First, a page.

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Spence v. Bukofzer

United States District Court, S.D. New York

March 30, 2017



          Edgardo Ramos, U.S.D.J.

         Cardell Spence (“Plaintiff” or “Spence”) alleges thirteen claims, sounding primarily in employment discrimination and retaliation, against Kathleen Bukofzer (“Bukofzer”) and the City of New York Department of Housing Preservation and Development (“HPD”) (collectively, the “Defendants”). Before the Court is Defendants' partial motion to dismiss Plaintiff's Third Amended Complaint (“TAC”) pursuant to Fed.R.Civ.P. 12(b)(6). For the reasons stated below, Defendants' motion is GRANTED in part and DENIED in part.


         Ms. Spence, a sixty-one year old black female, has worked for HPD since 1980. TAC (Doc. 28) at ¶¶ 5, 16. When Spence began working for HPD as a clerk, she earned approximately $38, 000 a year. Id. at ¶ 17. In 1988, she was promoted to the position of Provisional Housing Inspector, and earned approximately $53, 000. Id. at ¶ 18. Spence explains that although her title was Provisional Housing Inspector, she did the same work as Housing Inspectors. Id. In 2011, a new law required that she take a test and reapply in order to continue working under the title of Housing Inspector. Id. at ¶ 18. In March 2012, Spence took and passed the test. Id. at ¶¶ 18, 21. She was not, however, given the title of Housing Inspector immediately. See Id. at ¶ 25.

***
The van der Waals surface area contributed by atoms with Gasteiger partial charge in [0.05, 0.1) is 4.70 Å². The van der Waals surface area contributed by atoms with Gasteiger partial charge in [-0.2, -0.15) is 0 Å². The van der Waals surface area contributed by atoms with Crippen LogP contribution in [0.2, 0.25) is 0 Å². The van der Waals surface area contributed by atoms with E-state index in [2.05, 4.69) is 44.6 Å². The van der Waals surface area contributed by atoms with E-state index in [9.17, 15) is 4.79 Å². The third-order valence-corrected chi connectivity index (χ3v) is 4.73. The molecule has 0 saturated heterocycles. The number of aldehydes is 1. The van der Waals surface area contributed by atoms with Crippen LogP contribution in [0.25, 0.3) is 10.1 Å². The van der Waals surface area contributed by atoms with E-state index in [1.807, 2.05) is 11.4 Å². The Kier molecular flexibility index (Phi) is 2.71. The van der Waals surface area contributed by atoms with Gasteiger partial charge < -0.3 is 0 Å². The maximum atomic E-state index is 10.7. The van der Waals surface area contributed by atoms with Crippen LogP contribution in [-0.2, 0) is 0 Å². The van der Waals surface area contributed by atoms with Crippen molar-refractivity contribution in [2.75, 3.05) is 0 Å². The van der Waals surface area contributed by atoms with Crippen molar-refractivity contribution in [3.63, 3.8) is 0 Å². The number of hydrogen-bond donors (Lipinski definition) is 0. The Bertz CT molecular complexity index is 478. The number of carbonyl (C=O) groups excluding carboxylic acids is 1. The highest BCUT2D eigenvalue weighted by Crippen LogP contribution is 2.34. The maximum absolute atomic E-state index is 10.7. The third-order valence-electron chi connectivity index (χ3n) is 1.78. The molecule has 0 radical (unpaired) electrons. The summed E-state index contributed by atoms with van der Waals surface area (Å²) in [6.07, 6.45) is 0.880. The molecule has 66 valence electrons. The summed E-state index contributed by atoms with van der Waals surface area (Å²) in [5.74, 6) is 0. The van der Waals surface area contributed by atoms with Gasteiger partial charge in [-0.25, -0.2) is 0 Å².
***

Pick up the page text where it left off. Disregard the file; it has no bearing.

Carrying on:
In approximately June 2013, HPD began to interview the individuals who passed the housing inspector test. Id. at ¶ 22. Spence was promoted to Housing Inspector in March 2014, approximately two years after she passed the test, and she received an annual salary of approximately $54, 000 a year. Id. at ¶ 25. She was assigned to the Bronx office, where Defendant Bukofzer was a Chief. Id. at ¶¶ 9, 25. As a new Housing Inspector, Spence was put on a one year probationary period, and her performance was subject to assessment on a quarterly basis. Id. at ¶ 26.

         Spence alleges a number of examples of discriminatory behavior that she was subjected to once she arrived at the Bronx Office. For example, on March 4, 2014, Bukofzer immediately issued her a report for leaving her post without permission. Id. at ¶ 28. But Spence claims that she was not informed to whom she should report and thought she had permission to leave her post to carry out basic job functions. Id. Defendants also regularly assigned Spence to conduct inspections by herself in unsafe “2-man areas” that were generally assigned to two or more inspectors for safety reasons. Id. at ¶ 29. Additionally, Spence alleges that black employees were called “monkeys” and “slaves.” Id. at ¶¶ 31-33.[2] Spence also alleges that Bukofzer posted signs around the office saying, “Not my monkey, not my circus” as a reference to the phrase “Not my job, not my problem, ” but she and her co-workers viewed the sign as racially derogatory. Id. at ¶ 33. Spence also cites a specific instance when she was excluded from attending a meeting and another when she was accused of lying in a meeting led by Bukofzer. Id. at ¶¶ 38-39. It was at this second meeting in May 2014 that Spence was demoted to performing radio dispatch duties with an annual salary of approximately $41, 000 a year. Id. at ¶ 40.